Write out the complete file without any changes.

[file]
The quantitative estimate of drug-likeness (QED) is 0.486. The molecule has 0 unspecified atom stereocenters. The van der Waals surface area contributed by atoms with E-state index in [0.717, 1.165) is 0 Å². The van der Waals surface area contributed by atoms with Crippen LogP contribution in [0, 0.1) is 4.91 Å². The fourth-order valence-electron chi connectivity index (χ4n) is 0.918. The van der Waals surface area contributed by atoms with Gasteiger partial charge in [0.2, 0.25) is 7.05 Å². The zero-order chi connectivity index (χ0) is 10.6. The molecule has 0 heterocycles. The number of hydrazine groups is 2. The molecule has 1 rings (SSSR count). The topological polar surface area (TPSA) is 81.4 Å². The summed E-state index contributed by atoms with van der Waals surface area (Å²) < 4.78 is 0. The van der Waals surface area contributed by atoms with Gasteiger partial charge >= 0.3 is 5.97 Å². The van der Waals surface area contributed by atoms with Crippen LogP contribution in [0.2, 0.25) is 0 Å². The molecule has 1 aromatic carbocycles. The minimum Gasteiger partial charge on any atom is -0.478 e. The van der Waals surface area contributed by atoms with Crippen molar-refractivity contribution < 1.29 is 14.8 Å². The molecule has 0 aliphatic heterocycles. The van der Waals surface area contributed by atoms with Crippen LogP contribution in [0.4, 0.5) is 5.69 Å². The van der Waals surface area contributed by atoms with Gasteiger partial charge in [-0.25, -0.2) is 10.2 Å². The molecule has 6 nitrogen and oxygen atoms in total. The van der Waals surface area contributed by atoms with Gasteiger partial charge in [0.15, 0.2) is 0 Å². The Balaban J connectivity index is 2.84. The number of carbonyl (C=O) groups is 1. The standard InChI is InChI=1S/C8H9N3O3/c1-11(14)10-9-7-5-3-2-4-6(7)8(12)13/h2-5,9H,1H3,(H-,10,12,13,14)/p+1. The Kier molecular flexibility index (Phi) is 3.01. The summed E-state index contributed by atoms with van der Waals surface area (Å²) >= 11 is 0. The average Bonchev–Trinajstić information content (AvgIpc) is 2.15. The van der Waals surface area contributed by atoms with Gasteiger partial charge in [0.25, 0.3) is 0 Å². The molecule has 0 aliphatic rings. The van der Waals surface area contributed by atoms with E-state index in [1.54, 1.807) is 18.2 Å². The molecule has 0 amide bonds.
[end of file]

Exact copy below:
The quantitative estimate of drug-likeness (QED) is 0.486. The molecule has 0 unspecified atom stereocenters. The van der Waals surface area contributed by atoms with E-state index in [0.717, 1.165) is 0 Å². The van der Waals surface area contributed by atoms with Crippen LogP contribution in [0, 0.1) is 4.91 Å². The fourth-order valence-electron chi connectivity index (χ4n) is 0.918. The van der Waals surface area contributed by atoms with Gasteiger partial charge in [0.2, 0.25) is 7.05 Å². The zero-order chi connectivity index (χ0) is 10.6. The molecule has 0 heterocycles. The number of hydrazine groups is 2. The molecule has 1 rings (SSSR count). The topological polar surface area (TPSA) is 81.4 Å². The summed E-state index contributed by atoms with van der Waals surface area (Å²) < 4.78 is 0. The van der Waals surface area contributed by atoms with Gasteiger partial charge >= 0.3 is 5.97 Å². The van der Waals surface area contributed by atoms with Crippen LogP contribution in [0.2, 0.25) is 0 Å². The molecule has 1 aromatic carbocycles. The minimum Gasteiger partial charge on any atom is -0.478 e. The van der Waals surface area contributed by atoms with Crippen molar-refractivity contribution < 1.29 is 14.8 Å². The molecule has 0 aliphatic heterocycles. The van der Waals surface area contributed by atoms with Crippen LogP contribution in [0.4, 0.5) is 5.69 Å². The van der Waals surface area contributed by atoms with Gasteiger partial charge in [-0.25, -0.2) is 10.2 Å². The molecule has 6 nitrogen and oxygen atoms in total. The van der Waals surface area contributed by atoms with Gasteiger partial charge in [0.15, 0.2) is 0 Å². The Balaban J connectivity index is 2.84. The number of carbonyl (C=O) groups is 1. The standard InChI is InChI=1S/C8H9N3O3/c1-11(14)10-9-7-5-3-2-4-6(7)8(12)13/h2-5,9H,1H3,(H-,10,12,13,14)/p+1. The Kier molecular flexibility index (Phi) is 3.01. The summed E-state index contributed by atoms with van der Waals surface area (Å²) >= 11 is 0. The average Bonchev–Trinajstić information content (AvgIpc) is 2.15. The van der Waals surface area contributed by atoms with Gasteiger partial charge in [0.25, 0.3) is 0 Å². The molecule has 0 aliphatic rings. The van der Waals surface area contributed by atoms with E-state index in [1.54, 1.807) is 18.2 Å². The molecule has 0 amide bonds.